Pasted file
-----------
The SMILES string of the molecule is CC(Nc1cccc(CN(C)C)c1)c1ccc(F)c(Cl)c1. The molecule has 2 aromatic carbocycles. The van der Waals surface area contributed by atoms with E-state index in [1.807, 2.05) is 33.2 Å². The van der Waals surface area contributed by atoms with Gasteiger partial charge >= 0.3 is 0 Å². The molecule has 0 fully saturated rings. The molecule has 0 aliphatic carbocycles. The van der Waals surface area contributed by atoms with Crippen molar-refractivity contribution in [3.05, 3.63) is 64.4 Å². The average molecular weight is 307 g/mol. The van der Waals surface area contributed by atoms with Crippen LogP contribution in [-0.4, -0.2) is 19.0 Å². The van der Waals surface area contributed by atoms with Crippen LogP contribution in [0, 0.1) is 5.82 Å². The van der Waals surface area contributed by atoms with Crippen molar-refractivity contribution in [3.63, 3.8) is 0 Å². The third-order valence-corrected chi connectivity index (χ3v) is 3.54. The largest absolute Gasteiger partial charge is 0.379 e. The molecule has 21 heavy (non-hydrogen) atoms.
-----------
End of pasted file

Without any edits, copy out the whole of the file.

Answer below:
The SMILES string of the molecule is CC(Nc1cccc(CN(C)C)c1)c1ccc(F)c(Cl)c1. The molecule has 2 aromatic carbocycles. The van der Waals surface area contributed by atoms with E-state index in [1.807, 2.05) is 33.2 Å². The van der Waals surface area contributed by atoms with Gasteiger partial charge >= 0.3 is 0 Å². The molecule has 0 fully saturated rings. The molecule has 0 aliphatic carbocycles. The van der Waals surface area contributed by atoms with Crippen molar-refractivity contribution in [3.05, 3.63) is 64.4 Å². The average molecular weight is 307 g/mol. The van der Waals surface area contributed by atoms with Crippen LogP contribution in [-0.4, -0.2) is 19.0 Å². The van der Waals surface area contributed by atoms with Crippen LogP contribution in [0, 0.1) is 5.82 Å². The van der Waals surface area contributed by atoms with Crippen molar-refractivity contribution in [3.63, 3.8) is 0 Å². The third-order valence-corrected chi connectivity index (χ3v) is 3.54. The largest absolute Gasteiger partial charge is 0.379 e. The molecule has 21 heavy (non-hydrogen) atoms.